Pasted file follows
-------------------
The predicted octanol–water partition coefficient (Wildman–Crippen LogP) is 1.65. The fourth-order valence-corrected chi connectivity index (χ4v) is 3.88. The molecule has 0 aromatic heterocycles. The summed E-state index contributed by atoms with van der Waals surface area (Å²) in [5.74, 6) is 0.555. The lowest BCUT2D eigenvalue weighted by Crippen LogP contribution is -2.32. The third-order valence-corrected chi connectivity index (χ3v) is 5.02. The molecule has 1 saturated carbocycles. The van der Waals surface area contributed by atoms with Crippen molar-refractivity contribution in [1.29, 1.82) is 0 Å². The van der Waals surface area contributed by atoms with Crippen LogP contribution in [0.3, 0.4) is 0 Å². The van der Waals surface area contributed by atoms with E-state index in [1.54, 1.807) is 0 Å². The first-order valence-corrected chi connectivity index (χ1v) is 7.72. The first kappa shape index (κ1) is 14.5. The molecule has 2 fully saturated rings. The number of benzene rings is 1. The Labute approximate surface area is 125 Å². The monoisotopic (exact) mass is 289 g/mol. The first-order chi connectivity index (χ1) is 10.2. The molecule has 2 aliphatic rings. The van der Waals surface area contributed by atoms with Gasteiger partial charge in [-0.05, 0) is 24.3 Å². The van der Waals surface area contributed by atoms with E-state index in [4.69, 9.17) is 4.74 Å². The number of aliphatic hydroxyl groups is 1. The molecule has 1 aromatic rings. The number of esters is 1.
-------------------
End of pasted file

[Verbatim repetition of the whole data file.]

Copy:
The predicted octanol–water partition coefficient (Wildman–Crippen LogP) is 1.65. The fourth-order valence-corrected chi connectivity index (χ4v) is 3.88. The molecule has 0 aromatic heterocycles. The summed E-state index contributed by atoms with van der Waals surface area (Å²) in [5.74, 6) is 0.555. The lowest BCUT2D eigenvalue weighted by Crippen LogP contribution is -2.32. The third-order valence-corrected chi connectivity index (χ3v) is 5.02. The molecule has 1 saturated carbocycles. The van der Waals surface area contributed by atoms with Crippen molar-refractivity contribution in [1.29, 1.82) is 0 Å². The van der Waals surface area contributed by atoms with Crippen LogP contribution in [0.3, 0.4) is 0 Å². The van der Waals surface area contributed by atoms with E-state index in [1.54, 1.807) is 0 Å². The first-order valence-corrected chi connectivity index (χ1v) is 7.72. The first kappa shape index (κ1) is 14.5. The molecule has 2 fully saturated rings. The number of benzene rings is 1. The Labute approximate surface area is 125 Å². The monoisotopic (exact) mass is 289 g/mol. The first-order chi connectivity index (χ1) is 10.2. The molecule has 2 aliphatic rings. The van der Waals surface area contributed by atoms with Gasteiger partial charge in [-0.05, 0) is 24.3 Å². The van der Waals surface area contributed by atoms with E-state index in [4.69, 9.17) is 4.74 Å². The number of aliphatic hydroxyl groups is 1. The molecule has 1 aromatic rings. The number of esters is 1.